The world building is very interesting, but also subtle. At first, you get the impression that the only weird thing about this world is Althea, but slowly you realize that nothing is the way we’re used to thinking of it. Although the families live in neighborhoods and watch movies and the kids go to school and the pizza parlor, it’s all different. And slowly, the reader begins to realize just how much about this world isn’t what it seems.

Trisha Leigh’s writing and pacing is engaging, and the book held my interest. It wasn’t quite the alien adventure I was expecting; there weren’t ray guns and force fields and spaceships and explosions. It was more character-driven, less alien-technology-centric. The villains are more creepy than scary, and the build towards the climax is gradual and almost quiet. There are several tense and suspenseful scenes, but don’t go in expecting explosions and fights.

My biggest complaint with this book is that sometimes, the laws of physics seem to be ignored. Now before you say, “this is sci-fi; what did you expect?” let me clarify. I’m totally wiling to accept aliens and spaceships and futuristic technology. That’s 100% okay in my book. But if you take a known physical property, like for example, gravity, and then change it, there had better be a good explanation as to why that works. And this book took a couple familiar concepts and altered them without explanation. For example, if the temperature of a room heats up enough to make the water on the stove boil, I’m pretty sure any humans in the room are dead, not just sweaty. Or if someone’s entire body heats up enough to melt glass, I’m pretty sure their clothes are on fire too. If an explanation was given about how the heat worked so that faces weren’t melting and clothes weren’t burning, I would have been okay with that. But either there was no explanation or I missed it, and it took me out of the story a little bit every time something like that popped up.

However, laws of physics aside, I still thought Whispers in Autumn was an enjoyable and creative read. I’m fairly certain Trisha Leigh is planning to make this a trilogy, with the other two books coming out later in 2012 or early 2013. Which is good, because the book ended on what I wouldn’t exactly call a cliffhanger, but more of a game-changer. I’ll be excited to see what happens next in Althea’s story.

Content Guide: Contains violence and profanity

Top Ten Tuesday (July 24) – Top Ten Most Vivid Worlds/Settings In Books

It’s Top Ten Tuesday again, hosted by the fabulous folks over at The Broke and the Bookish! And the topic this week is one of those things that I think helps set “great” books apart from “good” books.

Top Ten Most Vivid Worlds/Settings In Books

World building! That feeling that you’re actually in the setting of the story instead of simply reading about it. Sometimes a book has a really interesting plot that engages me, but I have a hard time picturing the world, making the book simply “good.” Other times, I feel transported to a different time or place, and those are the books that really stand out to me.

So here are my Top 10 books that have the best world building, in alphabetical order:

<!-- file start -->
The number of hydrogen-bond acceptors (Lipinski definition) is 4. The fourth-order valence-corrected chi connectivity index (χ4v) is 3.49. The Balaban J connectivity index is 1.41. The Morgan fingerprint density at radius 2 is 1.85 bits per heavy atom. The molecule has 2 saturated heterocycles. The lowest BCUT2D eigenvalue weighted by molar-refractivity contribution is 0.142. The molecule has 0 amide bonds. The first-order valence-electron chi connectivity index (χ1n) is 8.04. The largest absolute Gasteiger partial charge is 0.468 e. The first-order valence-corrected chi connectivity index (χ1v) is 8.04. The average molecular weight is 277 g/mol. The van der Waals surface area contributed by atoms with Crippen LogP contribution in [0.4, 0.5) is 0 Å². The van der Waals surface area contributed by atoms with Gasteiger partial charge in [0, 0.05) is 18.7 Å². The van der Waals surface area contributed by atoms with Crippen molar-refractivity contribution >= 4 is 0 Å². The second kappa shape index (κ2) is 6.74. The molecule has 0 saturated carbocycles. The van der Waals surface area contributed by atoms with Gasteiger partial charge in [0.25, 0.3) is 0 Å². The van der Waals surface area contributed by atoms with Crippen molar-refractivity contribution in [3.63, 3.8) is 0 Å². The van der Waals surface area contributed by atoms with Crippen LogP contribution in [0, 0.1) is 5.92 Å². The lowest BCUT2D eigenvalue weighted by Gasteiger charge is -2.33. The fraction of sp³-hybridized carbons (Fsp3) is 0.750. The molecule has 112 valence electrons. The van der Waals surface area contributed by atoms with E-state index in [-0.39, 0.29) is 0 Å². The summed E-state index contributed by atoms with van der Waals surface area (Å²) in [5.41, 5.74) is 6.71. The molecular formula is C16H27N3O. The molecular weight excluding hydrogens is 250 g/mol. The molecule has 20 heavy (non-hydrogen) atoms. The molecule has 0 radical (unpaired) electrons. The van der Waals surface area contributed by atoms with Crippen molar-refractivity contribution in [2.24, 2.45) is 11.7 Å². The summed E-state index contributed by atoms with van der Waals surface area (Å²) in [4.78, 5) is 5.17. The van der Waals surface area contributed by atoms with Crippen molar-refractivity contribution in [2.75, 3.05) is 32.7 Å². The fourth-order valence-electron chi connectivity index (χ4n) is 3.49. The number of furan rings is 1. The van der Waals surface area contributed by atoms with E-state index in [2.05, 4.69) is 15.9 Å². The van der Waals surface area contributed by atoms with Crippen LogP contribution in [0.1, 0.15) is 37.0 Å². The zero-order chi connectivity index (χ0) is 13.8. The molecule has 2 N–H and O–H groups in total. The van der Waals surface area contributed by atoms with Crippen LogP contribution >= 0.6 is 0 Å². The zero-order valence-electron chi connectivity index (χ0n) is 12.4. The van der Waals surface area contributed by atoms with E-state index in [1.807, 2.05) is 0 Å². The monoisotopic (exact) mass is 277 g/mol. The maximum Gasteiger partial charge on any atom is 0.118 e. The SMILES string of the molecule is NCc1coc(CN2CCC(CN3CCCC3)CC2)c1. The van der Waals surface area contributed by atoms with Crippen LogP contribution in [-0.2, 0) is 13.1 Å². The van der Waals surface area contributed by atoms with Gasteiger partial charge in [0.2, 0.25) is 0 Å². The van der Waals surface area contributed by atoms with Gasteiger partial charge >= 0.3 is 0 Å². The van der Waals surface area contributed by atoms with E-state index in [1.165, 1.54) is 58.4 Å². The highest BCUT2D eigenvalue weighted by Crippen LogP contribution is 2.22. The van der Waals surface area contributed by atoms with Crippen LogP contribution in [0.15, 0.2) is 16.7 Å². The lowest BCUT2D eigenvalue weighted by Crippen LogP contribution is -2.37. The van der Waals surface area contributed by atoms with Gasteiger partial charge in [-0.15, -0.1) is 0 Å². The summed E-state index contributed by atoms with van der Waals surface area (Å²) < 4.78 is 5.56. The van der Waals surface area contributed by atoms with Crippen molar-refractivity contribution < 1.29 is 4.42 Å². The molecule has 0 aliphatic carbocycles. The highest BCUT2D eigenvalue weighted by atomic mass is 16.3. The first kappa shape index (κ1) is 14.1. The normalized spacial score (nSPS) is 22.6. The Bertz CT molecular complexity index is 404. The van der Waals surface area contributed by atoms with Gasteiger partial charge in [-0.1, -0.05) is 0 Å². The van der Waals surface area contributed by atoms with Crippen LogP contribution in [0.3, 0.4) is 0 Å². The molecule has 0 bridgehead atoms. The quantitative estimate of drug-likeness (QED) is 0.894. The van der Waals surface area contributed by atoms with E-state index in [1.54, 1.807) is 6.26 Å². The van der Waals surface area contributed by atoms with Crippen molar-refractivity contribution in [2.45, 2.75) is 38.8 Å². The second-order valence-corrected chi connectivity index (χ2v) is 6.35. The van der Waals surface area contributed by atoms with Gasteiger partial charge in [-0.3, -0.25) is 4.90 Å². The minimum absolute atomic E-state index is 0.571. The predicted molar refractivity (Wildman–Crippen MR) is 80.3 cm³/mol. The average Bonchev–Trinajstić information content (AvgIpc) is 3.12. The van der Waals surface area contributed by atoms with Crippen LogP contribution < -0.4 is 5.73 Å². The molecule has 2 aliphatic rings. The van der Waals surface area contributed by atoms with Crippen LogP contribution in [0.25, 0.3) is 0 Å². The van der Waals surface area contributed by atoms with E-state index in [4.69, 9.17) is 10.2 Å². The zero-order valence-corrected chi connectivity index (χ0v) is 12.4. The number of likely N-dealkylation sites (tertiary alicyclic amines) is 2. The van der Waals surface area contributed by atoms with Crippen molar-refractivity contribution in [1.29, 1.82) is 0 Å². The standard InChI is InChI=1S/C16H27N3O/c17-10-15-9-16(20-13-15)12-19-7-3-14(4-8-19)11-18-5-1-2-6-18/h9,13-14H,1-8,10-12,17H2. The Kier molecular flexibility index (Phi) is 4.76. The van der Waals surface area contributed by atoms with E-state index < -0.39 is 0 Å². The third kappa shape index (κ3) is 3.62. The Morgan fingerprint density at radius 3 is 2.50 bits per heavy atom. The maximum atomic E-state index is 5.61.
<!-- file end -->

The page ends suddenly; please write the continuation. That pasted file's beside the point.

Assassin’s Apprentice by Robin Hobb

Defiance by C.J. Redwine

Ender’s Game by Orson Scott Card

The Girl of Fire and Thorns by Rae Carson

Harry Potter (entire series) by J.K. Rowling

The Hunger Games by Suzanne Collins

The Immortal Rules by Julie Kagawa

The Lord of the Rings by J.R.R. Tolkien

Outlander by Diana Gabaldon

Ship of Magic by Robin Hobb (Yes, this is technically the same world as Assassin’s Apprentice, but the two series focus on totally different aspects of that world, so I think it’s valid to include both)

Top Ten Tuesday (July 17) – Top Ten Books For People Who Like The Hunger Games

Welcome to another Top Ten Tuesday, brought to you by the masterminds over at The Broke and the Bookish!

This week, we’re picking book recommendations for people who liked a certain book, and while I’m sure my choice is going to be popular, I’m doing it anyway because when I finished this book, I could have used a list like this. Don’t get me wrong — this list exists, all over the Internet, and I’m sure many more versions are going to pop up today. But the ones I found led me wrong. They suggested books I didn’t like. So I’m making my own.

Warning: I’m going to genre-hop a bit.

Top Ten Books for People Who Like The Hunger Games Series…

…for the Action

The Maze Runner by James Dashner.

…for the Dystopian Setting

Delirium by Lauren Oliver

Uglies by Scott Westerfeld

Under the Never Sky by Veronica Rossi

…for the Action AND the Dystopian Setting

Divergent by Veronica Roth

The Immortal Rules by Julie Kagawa

…for the Strong Heroine

The Girl of Fire and Thorns by Rae Carson

Defiance by C.J. Redwine

Graceling by Kristin Cashore

…for the Plot

Battle Royale by Koushun Takami

[Disclaimer: I have not read this book, but I hear the plot is very similar to Hunger Games. I’ve also read interviews with Suzanne Collins where she said she didn’t know this book existed prior to her writing HG, and I believe her. Sometimes people just have similar ideas. It’s happened to me. It could happen to you. But I also think this list would be incomplete if it didn’t include the book that Hunger Games is most often compared to.]

Happy reading everyone!